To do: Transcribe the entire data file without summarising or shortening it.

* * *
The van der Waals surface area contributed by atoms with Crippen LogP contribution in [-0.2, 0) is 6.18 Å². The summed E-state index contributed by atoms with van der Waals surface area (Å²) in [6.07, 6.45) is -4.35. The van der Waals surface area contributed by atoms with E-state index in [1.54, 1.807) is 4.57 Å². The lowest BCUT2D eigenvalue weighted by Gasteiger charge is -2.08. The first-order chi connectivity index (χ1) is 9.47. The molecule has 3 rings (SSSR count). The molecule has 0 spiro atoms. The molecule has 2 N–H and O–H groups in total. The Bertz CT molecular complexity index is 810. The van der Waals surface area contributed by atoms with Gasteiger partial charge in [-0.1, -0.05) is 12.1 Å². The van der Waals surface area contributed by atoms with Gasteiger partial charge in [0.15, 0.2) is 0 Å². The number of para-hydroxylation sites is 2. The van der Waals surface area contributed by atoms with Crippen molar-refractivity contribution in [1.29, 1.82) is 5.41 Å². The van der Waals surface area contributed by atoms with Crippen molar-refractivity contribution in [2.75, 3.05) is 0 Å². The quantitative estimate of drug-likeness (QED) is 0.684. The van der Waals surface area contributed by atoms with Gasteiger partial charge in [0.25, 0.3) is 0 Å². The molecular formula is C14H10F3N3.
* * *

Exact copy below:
The van der Waals surface area contributed by atoms with Crippen LogP contribution in [-0.2, 0) is 6.18 Å². The summed E-state index contributed by atoms with van der Waals surface area (Å²) in [6.07, 6.45) is -4.35. The van der Waals surface area contributed by atoms with E-state index in [1.54, 1.807) is 4.57 Å². The lowest BCUT2D eigenvalue weighted by Gasteiger charge is -2.08. The first-order chi connectivity index (χ1) is 9.47. The molecule has 3 rings (SSSR count). The molecule has 0 spiro atoms. The molecule has 2 N–H and O–H groups in total. The Bertz CT molecular complexity index is 810. The van der Waals surface area contributed by atoms with Gasteiger partial charge in [-0.1, -0.05) is 12.1 Å². The van der Waals surface area contributed by atoms with Gasteiger partial charge in [0.15, 0.2) is 0 Å². The number of para-hydroxylation sites is 2. The van der Waals surface area contributed by atoms with Crippen molar-refractivity contribution in [1.29, 1.82) is 5.41 Å². The van der Waals surface area contributed by atoms with Crippen molar-refractivity contribution in [2.75, 3.05) is 0 Å². The quantitative estimate of drug-likeness (QED) is 0.684. The van der Waals surface area contributed by atoms with Gasteiger partial charge in [0.25, 0.3) is 0 Å². The molecular formula is C14H10F3N3.